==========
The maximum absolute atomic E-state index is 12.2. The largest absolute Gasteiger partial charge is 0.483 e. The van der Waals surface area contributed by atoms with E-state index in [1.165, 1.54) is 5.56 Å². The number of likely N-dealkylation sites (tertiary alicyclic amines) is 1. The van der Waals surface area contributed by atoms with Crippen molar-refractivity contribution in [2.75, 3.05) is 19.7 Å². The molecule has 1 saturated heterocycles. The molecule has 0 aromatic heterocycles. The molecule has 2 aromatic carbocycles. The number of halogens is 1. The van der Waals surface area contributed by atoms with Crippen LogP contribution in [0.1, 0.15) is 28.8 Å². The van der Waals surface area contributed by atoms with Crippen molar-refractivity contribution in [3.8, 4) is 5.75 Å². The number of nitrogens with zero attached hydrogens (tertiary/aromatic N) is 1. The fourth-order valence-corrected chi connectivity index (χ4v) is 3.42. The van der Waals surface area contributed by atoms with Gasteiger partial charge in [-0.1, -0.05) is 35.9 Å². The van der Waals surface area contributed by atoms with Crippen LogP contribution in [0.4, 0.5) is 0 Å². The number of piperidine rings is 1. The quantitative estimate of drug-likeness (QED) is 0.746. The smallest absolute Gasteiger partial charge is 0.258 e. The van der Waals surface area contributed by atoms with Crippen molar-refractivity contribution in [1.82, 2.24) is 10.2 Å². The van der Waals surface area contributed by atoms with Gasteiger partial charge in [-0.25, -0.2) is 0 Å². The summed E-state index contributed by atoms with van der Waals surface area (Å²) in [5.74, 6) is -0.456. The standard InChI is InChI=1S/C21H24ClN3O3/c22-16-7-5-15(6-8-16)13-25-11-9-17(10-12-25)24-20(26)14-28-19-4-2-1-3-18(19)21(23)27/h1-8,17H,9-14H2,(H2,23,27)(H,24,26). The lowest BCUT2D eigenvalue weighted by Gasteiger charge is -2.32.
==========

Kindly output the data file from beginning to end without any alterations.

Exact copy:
The maximum absolute atomic E-state index is 12.2. The largest absolute Gasteiger partial charge is 0.483 e. The van der Waals surface area contributed by atoms with E-state index in [1.165, 1.54) is 5.56 Å². The number of likely N-dealkylation sites (tertiary alicyclic amines) is 1. The van der Waals surface area contributed by atoms with Crippen molar-refractivity contribution in [2.75, 3.05) is 19.7 Å². The molecule has 1 saturated heterocycles. The molecule has 0 aromatic heterocycles. The molecule has 2 aromatic carbocycles. The number of halogens is 1. The van der Waals surface area contributed by atoms with Crippen LogP contribution in [0.1, 0.15) is 28.8 Å². The van der Waals surface area contributed by atoms with Crippen molar-refractivity contribution in [3.8, 4) is 5.75 Å². The number of nitrogens with zero attached hydrogens (tertiary/aromatic N) is 1. The fourth-order valence-corrected chi connectivity index (χ4v) is 3.42. The van der Waals surface area contributed by atoms with Gasteiger partial charge in [-0.1, -0.05) is 35.9 Å². The van der Waals surface area contributed by atoms with Crippen LogP contribution in [0.4, 0.5) is 0 Å². The number of piperidine rings is 1. The quantitative estimate of drug-likeness (QED) is 0.746. The smallest absolute Gasteiger partial charge is 0.258 e. The van der Waals surface area contributed by atoms with Crippen molar-refractivity contribution in [1.82, 2.24) is 10.2 Å². The van der Waals surface area contributed by atoms with Gasteiger partial charge in [-0.25, -0.2) is 0 Å². The summed E-state index contributed by atoms with van der Waals surface area (Å²) in [5.74, 6) is -0.456. The standard InChI is InChI=1S/C21H24ClN3O3/c22-16-7-5-15(6-8-16)13-25-11-9-17(10-12-25)24-20(26)14-28-19-4-2-1-3-18(19)21(23)27/h1-8,17H,9-14H2,(H2,23,27)(H,24,26). The lowest BCUT2D eigenvalue weighted by Gasteiger charge is -2.32.